With these fantastic colorful little bottles you can give your ants a very high-quality source of sugar, fueling their all-day-long working routine! With the sugar snaps you can be sure about one thing: your ants are going to love them!

As a source of protein, you can give them almost every type of insect. In the wild they usually eat crickets, mealworms, fruit flies, and spiders.

Pheidole pallidula also likes to eat some types of small seeds. With the help of the big-headed majors, they can easily break the seeds and get to the soft part inside.

If you’re reading this guide, there’s a high chance you’re just starting out, and that you just caught or bought your first Pheidole pallidula queen ant. If that’s the case, you don’t have to worry too much about feeding at this stage.

That’s because Pheidole pallidula is a fully claustral species, which means that the queen won’t need to eat for at least a month, until she has her first workers.

She especially doesn’t need protein right now, because she can obtain the protein she needs from the decomposition of her wing muscles. However, If you want, you can give her a little drop of honey or some already broken seeds. That should give her the right amount of energy she will need to start her own ant colony!


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Pheidole pallidula needs hibernation. They hibernate through the winter, from around late November to early March. They need at least a couple of months of diapause, a biological phase in which the queen doesn’t lay eggs.

This phase is very important for the health of the queen, and it’s the only time in the whole year when she can peacefully take some rest.

For this species the ideal temperature for hibernation is around 15 degrees Celsius. I would not suggest going a lot lower than this, because in some cases it could create some problems in the long term growth of the colony.

If you haven’t any available refrigerator you can put the colony in the basement or in the garage, where the temperature is not too low and not too high.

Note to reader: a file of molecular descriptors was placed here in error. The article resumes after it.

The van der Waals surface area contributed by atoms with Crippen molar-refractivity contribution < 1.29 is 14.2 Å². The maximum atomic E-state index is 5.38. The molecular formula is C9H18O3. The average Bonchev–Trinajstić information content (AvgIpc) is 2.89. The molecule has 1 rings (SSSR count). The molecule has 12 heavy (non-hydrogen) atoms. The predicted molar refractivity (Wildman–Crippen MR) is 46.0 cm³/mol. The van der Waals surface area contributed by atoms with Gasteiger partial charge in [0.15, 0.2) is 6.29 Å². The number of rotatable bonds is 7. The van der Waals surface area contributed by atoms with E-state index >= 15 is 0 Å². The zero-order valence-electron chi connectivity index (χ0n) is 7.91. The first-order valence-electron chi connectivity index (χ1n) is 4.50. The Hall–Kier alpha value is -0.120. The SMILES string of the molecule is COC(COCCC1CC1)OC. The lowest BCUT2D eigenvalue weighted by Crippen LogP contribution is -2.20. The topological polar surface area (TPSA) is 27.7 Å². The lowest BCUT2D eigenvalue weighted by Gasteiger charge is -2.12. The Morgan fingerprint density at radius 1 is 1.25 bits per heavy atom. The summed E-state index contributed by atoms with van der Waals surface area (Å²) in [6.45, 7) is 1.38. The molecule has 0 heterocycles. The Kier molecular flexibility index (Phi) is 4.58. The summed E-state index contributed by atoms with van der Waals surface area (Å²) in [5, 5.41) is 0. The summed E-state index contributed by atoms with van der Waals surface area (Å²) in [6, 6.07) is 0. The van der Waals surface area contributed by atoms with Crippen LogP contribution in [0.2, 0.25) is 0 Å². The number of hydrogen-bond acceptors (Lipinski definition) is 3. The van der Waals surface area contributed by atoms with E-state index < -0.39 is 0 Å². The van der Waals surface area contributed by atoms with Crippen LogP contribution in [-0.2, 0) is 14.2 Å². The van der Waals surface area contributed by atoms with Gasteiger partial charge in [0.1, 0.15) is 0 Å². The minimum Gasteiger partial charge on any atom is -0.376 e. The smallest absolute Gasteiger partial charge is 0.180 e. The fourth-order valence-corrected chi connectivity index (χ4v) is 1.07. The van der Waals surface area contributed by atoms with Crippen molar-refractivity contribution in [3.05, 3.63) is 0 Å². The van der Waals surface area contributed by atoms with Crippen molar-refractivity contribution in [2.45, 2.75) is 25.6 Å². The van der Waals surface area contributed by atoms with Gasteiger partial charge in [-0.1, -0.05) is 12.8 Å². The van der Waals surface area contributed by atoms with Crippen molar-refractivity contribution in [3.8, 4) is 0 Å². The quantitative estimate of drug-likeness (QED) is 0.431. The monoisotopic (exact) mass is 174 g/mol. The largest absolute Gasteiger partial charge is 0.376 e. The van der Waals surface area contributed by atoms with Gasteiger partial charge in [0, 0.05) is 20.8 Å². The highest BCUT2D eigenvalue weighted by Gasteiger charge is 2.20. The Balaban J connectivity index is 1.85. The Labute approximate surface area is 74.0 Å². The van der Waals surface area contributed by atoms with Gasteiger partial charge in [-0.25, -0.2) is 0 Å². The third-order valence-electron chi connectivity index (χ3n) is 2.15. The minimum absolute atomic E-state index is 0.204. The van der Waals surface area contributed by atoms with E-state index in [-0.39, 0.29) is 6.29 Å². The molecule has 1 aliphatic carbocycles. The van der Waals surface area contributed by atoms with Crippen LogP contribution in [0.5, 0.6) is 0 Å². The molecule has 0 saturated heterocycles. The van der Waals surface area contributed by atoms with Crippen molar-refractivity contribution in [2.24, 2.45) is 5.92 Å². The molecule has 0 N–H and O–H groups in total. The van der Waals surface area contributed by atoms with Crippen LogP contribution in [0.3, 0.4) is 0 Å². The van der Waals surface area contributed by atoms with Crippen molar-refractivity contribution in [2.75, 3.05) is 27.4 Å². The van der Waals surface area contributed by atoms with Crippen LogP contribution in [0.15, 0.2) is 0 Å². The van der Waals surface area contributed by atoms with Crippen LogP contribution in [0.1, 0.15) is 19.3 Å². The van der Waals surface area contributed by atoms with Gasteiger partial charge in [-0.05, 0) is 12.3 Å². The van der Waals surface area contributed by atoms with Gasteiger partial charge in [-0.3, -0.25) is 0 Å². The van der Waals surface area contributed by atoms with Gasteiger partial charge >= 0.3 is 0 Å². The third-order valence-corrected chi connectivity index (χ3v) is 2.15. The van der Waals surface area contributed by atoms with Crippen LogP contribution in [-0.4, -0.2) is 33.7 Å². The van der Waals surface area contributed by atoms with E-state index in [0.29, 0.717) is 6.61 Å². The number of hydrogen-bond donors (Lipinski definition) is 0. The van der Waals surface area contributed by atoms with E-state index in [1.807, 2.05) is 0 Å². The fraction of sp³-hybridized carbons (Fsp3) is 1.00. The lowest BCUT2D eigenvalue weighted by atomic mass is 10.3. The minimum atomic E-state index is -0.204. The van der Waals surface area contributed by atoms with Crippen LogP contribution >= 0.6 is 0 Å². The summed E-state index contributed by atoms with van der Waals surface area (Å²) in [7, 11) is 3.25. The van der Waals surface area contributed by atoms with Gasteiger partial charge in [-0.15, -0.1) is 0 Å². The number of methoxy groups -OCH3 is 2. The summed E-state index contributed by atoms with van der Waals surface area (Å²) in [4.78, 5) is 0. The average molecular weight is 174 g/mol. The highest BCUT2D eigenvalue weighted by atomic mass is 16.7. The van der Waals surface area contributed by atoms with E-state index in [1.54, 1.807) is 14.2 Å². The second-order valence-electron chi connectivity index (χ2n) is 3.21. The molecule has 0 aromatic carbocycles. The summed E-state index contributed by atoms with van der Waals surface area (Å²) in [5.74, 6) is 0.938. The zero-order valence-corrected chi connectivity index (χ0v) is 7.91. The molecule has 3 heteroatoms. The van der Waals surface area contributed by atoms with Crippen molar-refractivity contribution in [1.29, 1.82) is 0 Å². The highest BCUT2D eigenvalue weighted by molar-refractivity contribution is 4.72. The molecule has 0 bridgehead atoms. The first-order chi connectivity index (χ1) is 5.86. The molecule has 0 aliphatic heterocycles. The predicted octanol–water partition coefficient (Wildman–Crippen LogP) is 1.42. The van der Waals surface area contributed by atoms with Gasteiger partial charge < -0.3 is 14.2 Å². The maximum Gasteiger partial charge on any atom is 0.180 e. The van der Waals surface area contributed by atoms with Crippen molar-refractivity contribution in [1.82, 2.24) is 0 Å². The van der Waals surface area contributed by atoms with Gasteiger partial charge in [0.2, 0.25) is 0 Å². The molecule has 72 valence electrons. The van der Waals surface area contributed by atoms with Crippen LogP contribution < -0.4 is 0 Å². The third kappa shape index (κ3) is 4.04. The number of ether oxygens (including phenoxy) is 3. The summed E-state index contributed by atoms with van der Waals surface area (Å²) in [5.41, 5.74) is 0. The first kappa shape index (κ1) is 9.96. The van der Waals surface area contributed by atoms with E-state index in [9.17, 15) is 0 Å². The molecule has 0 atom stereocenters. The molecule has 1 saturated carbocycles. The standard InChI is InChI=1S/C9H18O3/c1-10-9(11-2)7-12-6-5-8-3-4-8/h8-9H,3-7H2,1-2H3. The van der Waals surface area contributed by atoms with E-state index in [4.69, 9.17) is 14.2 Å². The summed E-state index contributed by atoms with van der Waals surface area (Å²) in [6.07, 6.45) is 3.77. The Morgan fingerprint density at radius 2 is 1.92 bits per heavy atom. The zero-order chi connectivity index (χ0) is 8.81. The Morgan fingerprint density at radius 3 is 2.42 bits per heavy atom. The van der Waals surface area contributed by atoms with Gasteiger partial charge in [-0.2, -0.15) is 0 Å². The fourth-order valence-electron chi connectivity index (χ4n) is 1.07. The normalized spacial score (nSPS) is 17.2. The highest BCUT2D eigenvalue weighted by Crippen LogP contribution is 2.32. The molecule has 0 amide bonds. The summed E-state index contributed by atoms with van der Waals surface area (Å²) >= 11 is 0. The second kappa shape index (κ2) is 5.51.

If you’re a beginner ant keeper and this is your first hibernation, I would strongly suggest you check out this other guide! Here I explain in detail every aspect of this complex process called hibernation! What it is, why ants hibernate, and what are the most effective ways to hibernate your beloved ants!

Nest Type

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Acrylic Nest

WaKooshi mercury nest


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The most important thing you have to consider when choosing the formicarium for Pheidole pallidula is that they are notoriously extremely good escape artists.

For this reason, we have to choose a nest that makes escaping as hard as possible.

One of the best solutions to this problem is using an acrylic nest. They are usually built of a bunch of plastic layers, placed tightly one above the other to create the structure of the nest.

One of the best aspects of this building system is that it does not create any gaps between the pieces, making it practically escape-proof. With this type of nest we can sleep peacefully at night, knowing that our beloved ants cannot take control of our house by invading it.

If you’re interested in these types of nests, I would suggest you check out this review! It’s the extremely cool test tube-based acrylic ant nest in the picture above!

Naturalistic Setup

Jar terrarium

Another option could be a more naturalistic setup. For this easy nest alternative all you need is a tank, some dirt and, if you want, some decorations.

This nest perfectly replicates their natural environment, making it easier for the ants to settle in. When choosing the eclosure for this type of nest, make sure to get one without any gaps between the various parts!

If you like the idea of making a naturalistic setup for your ant colonies, you will definitely like this tutorial! In this guide you will learn everything you need to know to create an amazing jar terrarium, just like the one in the picture above!


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Pheidole pallidula colony inside a test tube setup
Pheidole pallidula colony inside a test tube setup
Pheidole pallidula colony inside a test tube setup
Pheidole pallidula colony inside a test tube setup
Pheidole pallidula colony inside a test tube
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I hope you have found this guide helpful!

Closed test tube setup

If you just found your queen and wanna know how to create the perfect environment for her, check out this guide on how to make a test tube setup! This is the perfect way to start your ant colony!